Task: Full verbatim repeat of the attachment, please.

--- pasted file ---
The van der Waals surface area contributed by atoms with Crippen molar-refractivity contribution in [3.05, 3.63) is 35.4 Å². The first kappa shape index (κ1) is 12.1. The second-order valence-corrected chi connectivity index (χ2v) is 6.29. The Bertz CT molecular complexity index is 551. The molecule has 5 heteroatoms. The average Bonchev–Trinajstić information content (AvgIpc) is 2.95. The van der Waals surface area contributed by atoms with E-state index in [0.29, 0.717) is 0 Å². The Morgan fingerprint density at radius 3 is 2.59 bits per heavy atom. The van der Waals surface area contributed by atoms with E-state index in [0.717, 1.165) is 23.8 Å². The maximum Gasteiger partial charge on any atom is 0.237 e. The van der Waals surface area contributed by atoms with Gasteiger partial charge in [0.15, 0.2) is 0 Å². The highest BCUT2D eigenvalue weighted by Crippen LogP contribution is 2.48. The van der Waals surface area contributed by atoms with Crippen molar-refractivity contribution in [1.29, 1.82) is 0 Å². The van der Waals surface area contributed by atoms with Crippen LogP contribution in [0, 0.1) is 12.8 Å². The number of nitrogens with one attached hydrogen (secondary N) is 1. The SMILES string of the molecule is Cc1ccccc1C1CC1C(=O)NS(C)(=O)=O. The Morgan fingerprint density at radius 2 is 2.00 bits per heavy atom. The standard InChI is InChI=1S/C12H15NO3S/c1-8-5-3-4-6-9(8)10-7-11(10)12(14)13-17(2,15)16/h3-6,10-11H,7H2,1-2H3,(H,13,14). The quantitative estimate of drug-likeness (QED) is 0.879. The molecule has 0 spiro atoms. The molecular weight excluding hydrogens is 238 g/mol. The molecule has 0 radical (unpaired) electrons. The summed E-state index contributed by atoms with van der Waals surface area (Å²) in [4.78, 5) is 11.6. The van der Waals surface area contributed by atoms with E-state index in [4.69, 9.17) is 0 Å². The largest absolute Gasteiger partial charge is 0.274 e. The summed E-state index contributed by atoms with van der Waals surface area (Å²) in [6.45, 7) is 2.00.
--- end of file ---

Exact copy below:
The van der Waals surface area contributed by atoms with Crippen molar-refractivity contribution in [3.05, 3.63) is 35.4 Å². The first kappa shape index (κ1) is 12.1. The second-order valence-corrected chi connectivity index (χ2v) is 6.29. The Bertz CT molecular complexity index is 551. The molecule has 5 heteroatoms. The average Bonchev–Trinajstić information content (AvgIpc) is 2.95. The van der Waals surface area contributed by atoms with E-state index in [0.29, 0.717) is 0 Å². The Morgan fingerprint density at radius 3 is 2.59 bits per heavy atom. The van der Waals surface area contributed by atoms with E-state index in [0.717, 1.165) is 23.8 Å². The maximum Gasteiger partial charge on any atom is 0.237 e. The van der Waals surface area contributed by atoms with Gasteiger partial charge in [0.15, 0.2) is 0 Å². The highest BCUT2D eigenvalue weighted by Crippen LogP contribution is 2.48. The van der Waals surface area contributed by atoms with Crippen molar-refractivity contribution in [1.29, 1.82) is 0 Å². The van der Waals surface area contributed by atoms with Crippen LogP contribution in [0, 0.1) is 12.8 Å². The number of nitrogens with one attached hydrogen (secondary N) is 1. The SMILES string of the molecule is Cc1ccccc1C1CC1C(=O)NS(C)(=O)=O. The Morgan fingerprint density at radius 2 is 2.00 bits per heavy atom. The standard InChI is InChI=1S/C12H15NO3S/c1-8-5-3-4-6-9(8)10-7-11(10)12(14)13-17(2,15)16/h3-6,10-11H,7H2,1-2H3,(H,13,14). The quantitative estimate of drug-likeness (QED) is 0.879. The molecule has 0 spiro atoms. The molecular weight excluding hydrogens is 238 g/mol. The molecule has 0 radical (unpaired) electrons. The summed E-state index contributed by atoms with van der Waals surface area (Å²) in [4.78, 5) is 11.6. The van der Waals surface area contributed by atoms with E-state index in [4.69, 9.17) is 0 Å². The largest absolute Gasteiger partial charge is 0.274 e. The summed E-state index contributed by atoms with van der Waals surface area (Å²) in [6.45, 7) is 2.00.